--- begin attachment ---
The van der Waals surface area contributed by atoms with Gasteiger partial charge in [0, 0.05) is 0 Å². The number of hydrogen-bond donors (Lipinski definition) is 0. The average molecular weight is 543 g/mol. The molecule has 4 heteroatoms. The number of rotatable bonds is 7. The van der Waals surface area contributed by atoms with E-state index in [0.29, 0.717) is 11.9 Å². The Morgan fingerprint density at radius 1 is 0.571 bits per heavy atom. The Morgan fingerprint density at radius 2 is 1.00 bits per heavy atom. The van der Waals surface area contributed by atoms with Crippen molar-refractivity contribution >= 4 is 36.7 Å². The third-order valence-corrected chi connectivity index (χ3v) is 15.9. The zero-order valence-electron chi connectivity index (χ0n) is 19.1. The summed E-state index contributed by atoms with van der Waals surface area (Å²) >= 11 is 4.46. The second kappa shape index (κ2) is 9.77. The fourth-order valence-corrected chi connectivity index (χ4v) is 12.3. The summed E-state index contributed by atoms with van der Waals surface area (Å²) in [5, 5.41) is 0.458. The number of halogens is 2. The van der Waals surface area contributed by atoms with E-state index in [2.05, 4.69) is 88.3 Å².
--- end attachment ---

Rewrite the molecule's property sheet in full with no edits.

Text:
The van der Waals surface area contributed by atoms with Gasteiger partial charge in [0, 0.05) is 0 Å². The number of hydrogen-bond donors (Lipinski definition) is 0. The average molecular weight is 543 g/mol. The molecule has 4 heteroatoms. The number of rotatable bonds is 7. The van der Waals surface area contributed by atoms with E-state index in [0.29, 0.717) is 11.9 Å². The Morgan fingerprint density at radius 1 is 0.571 bits per heavy atom. The Morgan fingerprint density at radius 2 is 1.00 bits per heavy atom. The van der Waals surface area contributed by atoms with Crippen molar-refractivity contribution >= 4 is 36.7 Å². The third-order valence-corrected chi connectivity index (χ3v) is 15.9. The zero-order valence-electron chi connectivity index (χ0n) is 19.1. The summed E-state index contributed by atoms with van der Waals surface area (Å²) >= 11 is 4.46. The second kappa shape index (κ2) is 9.77. The fourth-order valence-corrected chi connectivity index (χ4v) is 12.3. The summed E-state index contributed by atoms with van der Waals surface area (Å²) in [5, 5.41) is 0.458. The number of halogens is 2. The van der Waals surface area contributed by atoms with E-state index in [2.05, 4.69) is 88.3 Å².